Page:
And, while CEG-TEK provides what they call “Customer Service” (a.k.a., “tell me about what a bad boy you were so that I can thank you for admitting guilt and force you to settle or face a lawsuit”), last I checked (and admittedly, it has been some time) there is ABSOLUTELY NO CUSTOMER SERVICE from RightsCorp. Yet, RightsCorp won’t hesitate calling you with their Robocalls all day and night.

Lastly, the biggest difference between CEG-TEK and RightsCorp is that whereas RightsCorp is financially a “sinking ship,” and last I checked, their stock price dropped to $0.06 per share on the stock exchanges, CEG-TEK has only been *expanding* their operations, growing in size, expanding into other counties (most recently, sending copyright infringement notices in Canada), openly speaking about hiring foreign attorneys to enforce their clients copyrights, and they even have been going into other areas of intellectual property (e.g., going after those who sell counterfeited goods over the internet).

In sum, Copyright Enforcement Group in my opinion is the “big bad wolf” of copyright infringement, yet they do everything they can to keep their “paws” clean. What has always bothered me about them (other than that former plaintiff attorney Ira Siegel‘s name appears on each of their settlement demand letters), is that with their growth comes the ability to push around attorneys and internet users with boilerplate settlement agreements, (recently) new terms on their settlement agreements which are less friendly than the former friendly terms, and the ability to continually raise the settlement amount (which was initially $200, then $250, then $300), and nobody can do anything about it.

“Settle or ignore,” it does not matter to CEG-TEK.

As for RightsCorp, I still hold by what I said almost 24 months ago. I see no reason to get involved with them, as they have always been a sinking ship. It is only a matter of time before they are bought out by someone else.

NOTABLE RIGHTSCORP ARTICLES (from Slyck.com):
Rightscorp’s Red Bottom Line Gets Larger and so Does its List of Copyrights to Protect (8/19/2014)
Rightscorp Scores More Copyrights to Protect from The Royalty Network (7/11/2014)
Rightscorp, ‘We Aim to Protect Millions of Copyrights as we Continue to Lose Money’ (5/14/2014)
Rightscorp Sets its Sights on the Pay-Up or Else Program for UK Pirates (5/7/2014)
Rightscorp Scores Again, Gets 600 Copyrights from Rotten Records to Protect (4/16/2014)
Rightscorp Adds 13,000 More Copyrights From Blue Pie Records to Protect (3/31/2014)
Rightscorp Publishes its Full-Year & Fourth-Quarter 2013 Financial Report (3/26/2014)
Downloaders Beware; Rightscorp Now Monitoring Billboard Hot 100 Songs (2/28/2014)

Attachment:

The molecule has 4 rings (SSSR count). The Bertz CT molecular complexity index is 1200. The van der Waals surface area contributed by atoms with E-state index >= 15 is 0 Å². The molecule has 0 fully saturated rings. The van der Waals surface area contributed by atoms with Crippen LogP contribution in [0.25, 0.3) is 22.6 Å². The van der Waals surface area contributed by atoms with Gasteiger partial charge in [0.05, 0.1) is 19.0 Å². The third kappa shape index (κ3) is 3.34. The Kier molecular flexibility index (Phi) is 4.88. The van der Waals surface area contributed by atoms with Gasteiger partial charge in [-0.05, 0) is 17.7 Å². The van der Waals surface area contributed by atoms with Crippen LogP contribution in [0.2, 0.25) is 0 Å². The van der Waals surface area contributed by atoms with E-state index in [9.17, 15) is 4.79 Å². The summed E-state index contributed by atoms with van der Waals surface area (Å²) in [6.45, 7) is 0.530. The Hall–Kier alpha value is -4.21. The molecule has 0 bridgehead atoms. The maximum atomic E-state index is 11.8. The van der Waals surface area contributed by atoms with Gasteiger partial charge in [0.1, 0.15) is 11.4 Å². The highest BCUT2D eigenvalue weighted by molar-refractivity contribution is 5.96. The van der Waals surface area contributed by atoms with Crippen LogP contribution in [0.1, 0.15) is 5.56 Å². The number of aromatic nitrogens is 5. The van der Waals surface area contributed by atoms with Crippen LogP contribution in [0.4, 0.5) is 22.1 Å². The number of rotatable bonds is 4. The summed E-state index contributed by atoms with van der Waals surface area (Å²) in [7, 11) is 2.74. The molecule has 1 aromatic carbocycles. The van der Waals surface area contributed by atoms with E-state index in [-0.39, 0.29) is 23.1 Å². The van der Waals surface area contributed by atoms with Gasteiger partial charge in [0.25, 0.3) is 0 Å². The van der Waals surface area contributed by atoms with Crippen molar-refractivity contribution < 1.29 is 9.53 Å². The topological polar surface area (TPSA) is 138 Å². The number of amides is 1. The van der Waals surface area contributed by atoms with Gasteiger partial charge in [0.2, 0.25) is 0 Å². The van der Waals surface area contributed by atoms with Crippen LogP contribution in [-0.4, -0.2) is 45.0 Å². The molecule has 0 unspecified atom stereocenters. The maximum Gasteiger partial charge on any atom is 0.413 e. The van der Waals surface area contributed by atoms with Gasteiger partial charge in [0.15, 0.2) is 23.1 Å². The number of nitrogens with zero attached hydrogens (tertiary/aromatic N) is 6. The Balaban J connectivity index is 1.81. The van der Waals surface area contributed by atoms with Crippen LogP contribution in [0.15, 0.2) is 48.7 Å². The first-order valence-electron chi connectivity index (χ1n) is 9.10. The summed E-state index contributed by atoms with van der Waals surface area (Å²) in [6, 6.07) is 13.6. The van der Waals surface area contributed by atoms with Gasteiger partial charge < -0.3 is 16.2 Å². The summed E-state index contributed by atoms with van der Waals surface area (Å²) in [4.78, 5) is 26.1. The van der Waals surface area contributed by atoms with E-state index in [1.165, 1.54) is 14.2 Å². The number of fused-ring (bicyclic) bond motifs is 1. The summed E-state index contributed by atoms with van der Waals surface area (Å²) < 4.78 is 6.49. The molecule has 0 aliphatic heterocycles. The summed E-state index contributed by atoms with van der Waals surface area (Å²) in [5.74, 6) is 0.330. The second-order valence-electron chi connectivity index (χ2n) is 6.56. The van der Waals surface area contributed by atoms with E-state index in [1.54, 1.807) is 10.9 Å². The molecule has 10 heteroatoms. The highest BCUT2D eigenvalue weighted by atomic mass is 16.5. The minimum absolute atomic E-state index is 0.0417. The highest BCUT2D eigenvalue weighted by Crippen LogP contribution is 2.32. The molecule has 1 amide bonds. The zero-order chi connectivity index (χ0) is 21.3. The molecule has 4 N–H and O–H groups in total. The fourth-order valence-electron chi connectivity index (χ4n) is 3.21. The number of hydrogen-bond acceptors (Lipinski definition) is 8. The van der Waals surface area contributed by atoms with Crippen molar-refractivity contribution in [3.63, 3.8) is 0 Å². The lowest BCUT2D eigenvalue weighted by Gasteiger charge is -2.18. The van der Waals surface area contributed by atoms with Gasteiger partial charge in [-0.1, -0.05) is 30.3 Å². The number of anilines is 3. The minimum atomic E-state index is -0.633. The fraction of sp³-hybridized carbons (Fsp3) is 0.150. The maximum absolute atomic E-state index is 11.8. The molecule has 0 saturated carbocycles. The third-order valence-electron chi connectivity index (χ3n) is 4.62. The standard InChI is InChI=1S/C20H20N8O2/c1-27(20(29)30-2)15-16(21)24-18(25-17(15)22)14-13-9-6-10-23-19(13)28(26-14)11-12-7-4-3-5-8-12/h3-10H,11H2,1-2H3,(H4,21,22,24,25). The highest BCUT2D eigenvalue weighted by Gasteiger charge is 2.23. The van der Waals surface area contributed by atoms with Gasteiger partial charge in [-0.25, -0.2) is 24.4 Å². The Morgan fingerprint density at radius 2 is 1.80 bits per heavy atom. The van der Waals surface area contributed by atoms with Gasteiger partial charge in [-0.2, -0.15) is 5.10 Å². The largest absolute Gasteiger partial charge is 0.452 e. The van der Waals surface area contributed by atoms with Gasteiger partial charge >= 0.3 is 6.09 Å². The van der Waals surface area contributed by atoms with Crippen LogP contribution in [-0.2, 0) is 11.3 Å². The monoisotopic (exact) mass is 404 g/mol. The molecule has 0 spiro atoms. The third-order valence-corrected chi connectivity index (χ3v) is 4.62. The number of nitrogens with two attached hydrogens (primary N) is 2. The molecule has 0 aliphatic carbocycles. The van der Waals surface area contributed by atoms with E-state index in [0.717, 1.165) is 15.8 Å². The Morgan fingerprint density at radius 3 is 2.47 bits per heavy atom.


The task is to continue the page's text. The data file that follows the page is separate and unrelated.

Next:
COPYRIGHT ENFORCEMENT GROUP (CEG-TEK) ARTICLES (from this blog):
Canada begins receiving CEG-TEK DMCA settlement letters. (3/12/2015)
How time limits / purged records stop a copyright holder from learning a downloader’s identity. (12/18/2014)
CEG-TEK’s growing list of participating ISPs, and their NEW alliance with COX Communications. (11/12/2014)
The Giganews VPN Problem (11/12/2014)
CEG-TEK is now your friendly “photo” copyright troll. (6/13/2013)
CEG-TEK’s new “you didn’t settle” letters sent from Marvin Cable. (3/22/2013)
CEG-TEK’s DMCA Settlement Letters – What are my chances of being sued if I ignore? (2/22/2013)
Why CEG-TEK’s DMCA settlement system will FAIL. (2/22/2013)

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It has been almost a full day since yesterday’s historic Prenda flop where the attorney for Prenda Law Inc. (formerly, Steele|Hansmeier, PLLC and before that, Steele Law Firm PLLC) appeared to be woefully unprepared to overturn the sanctions that were ordered against Prenda Law and their team. (Flashback: “The 12 minute hearing and the end of Prenda Law Inc.” on 4/3/2013)

For those of you who missed it, you can watch the entertaining video here (fast forward to the tall guy).

As a quick recap, two years ago, Prenda Law was caught forging the name “Alan Cooper” on the copyright assignment documents which gave them the apparent authority to sue on behalf of their clients. The “real” Alan Cooper (John Steele’s gardener) who was the victim of identity theft hired an attorney, showed up at one of Prenda’s hearings, and served John Steele with his own lawsuit.

I don’t know how to explain what happened in a recap other than that the whole “house of cards” that was Prenda Law Inc. was unraveled — not because of the Alan Cooper forgery issue, but because John Steele couldn’t stay away from the cases when he successfully made the courts believe that he sold his Steele Hansmeier PLLC law firm to Paul Duffy. Shortly afterwards, he resumed making phone calls and openly running things himself, and he started showing up at hearings and speaking to the judges. This is what tipped off Judge Otis Wright to ask who the real parties in interest were in these lawsuits.

Personally, it jaded me a bit to see that after being caught (having their grand scheme exposed by good lawyers), the lawyers for Prenda continued their stories of misinformation by lying under oath in their depositions and in court proceedings. Further, I was annoyed when I learned about the scheme unfold in its entirety, including the creation of various offshore entities created to funnel settlement payments, and where Prenda peddled the blatant lie that Mark Lutz (the paralegal) was the mastermind behind the lawsuits.